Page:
Murray Bowen, the father of family systems, coined the phrase “.” He used this term to describe a personal quality that when a leader exhibits it, can keep a family or a group’s overall emotional reactivity and anxiety down. He and others suggest that leaders should not cut off their critics, but should actually stay connected to them in a calm way.
What does a non-anxious leader look like?
- can truly listen to another, even if he or she is bearing bad news or criticism
- can hold his emotions in check when in the hot seat
- seldom gets defensive
- can acknowledge the emotions of his critic
- will calmly and courageously respond instead of reacting
Ernest Shackleton, one of the greatest explorers ever, modeled this non-anxious presence with his Antarctica expedition crew as they were marooned for more than a year in 1915-1916 after their ship was crushed by the ice. His calm presence and his drawing difficult crewmembers allowed him to lead them all to safety. Not one man perished. Here’s what he did.
His photographer, Frank Hurley would feel slighted if the crew didn’t pay attention to him and would become difficult to work with. Instead of isolating him, Shackleton gave him a place in his tent and often conferred with him.
His physicist, Reginald Jamer, was an introverted academic. Shackleton feared that his personality might invite ridicule that in turn could escalate into a serious issue. He made him a bunkmate as well.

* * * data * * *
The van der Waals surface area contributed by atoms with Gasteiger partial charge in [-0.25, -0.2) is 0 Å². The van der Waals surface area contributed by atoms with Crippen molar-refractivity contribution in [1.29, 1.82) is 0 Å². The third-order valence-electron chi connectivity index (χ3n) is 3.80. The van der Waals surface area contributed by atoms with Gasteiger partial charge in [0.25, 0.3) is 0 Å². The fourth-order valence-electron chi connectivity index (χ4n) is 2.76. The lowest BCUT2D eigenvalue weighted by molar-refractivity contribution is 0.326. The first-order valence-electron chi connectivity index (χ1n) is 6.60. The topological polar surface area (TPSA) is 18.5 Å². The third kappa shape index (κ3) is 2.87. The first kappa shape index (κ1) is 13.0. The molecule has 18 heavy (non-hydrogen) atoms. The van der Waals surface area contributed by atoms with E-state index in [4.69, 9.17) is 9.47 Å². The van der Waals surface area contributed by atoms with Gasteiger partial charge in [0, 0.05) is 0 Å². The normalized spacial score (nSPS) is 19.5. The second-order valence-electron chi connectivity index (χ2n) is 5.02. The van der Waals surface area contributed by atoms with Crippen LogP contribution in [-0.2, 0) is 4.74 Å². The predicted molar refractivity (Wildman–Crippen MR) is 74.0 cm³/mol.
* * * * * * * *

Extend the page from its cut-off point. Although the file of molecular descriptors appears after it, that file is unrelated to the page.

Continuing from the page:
When Shackleton selected a crew to take a lifeboat to sail from Elephant Island to South Georgia Island to assemble a rescue party for the entire crew, he selected the carpenter, McNeish. He chose him not only for his skills but also because he was concerned that McNeish could create discontentment with the men who were left.
Finally, Shackleton specifically picked two other crewmen because he felt they might cause trouble in his absence. In total, more than half of the group he chose were potential troublemakers.
So, how can we present a non-anxious presence to those who are our critics or to those with whom our personalities rub? I suggest these five ideas.
- When criticized, truly try to understand the critic’s perspective. Ask questions. Really listen.
- When someone criticizes, thank them for sharing it.
- Keep a good sense of humor. Don’t allow the criticism to suck the life from you.
- Spend some social time with the critic so he can get to know you. Share some of your personal life story.
- Do something thoughtful for your critic, something that he or she would not expect from you.
As counter-intuitive as this may seem, staying calmly connected to your critics can actually help you grow as a leader and move your church or organization forward.
Written by Charles Stone, reprinted with permission charlesstone.com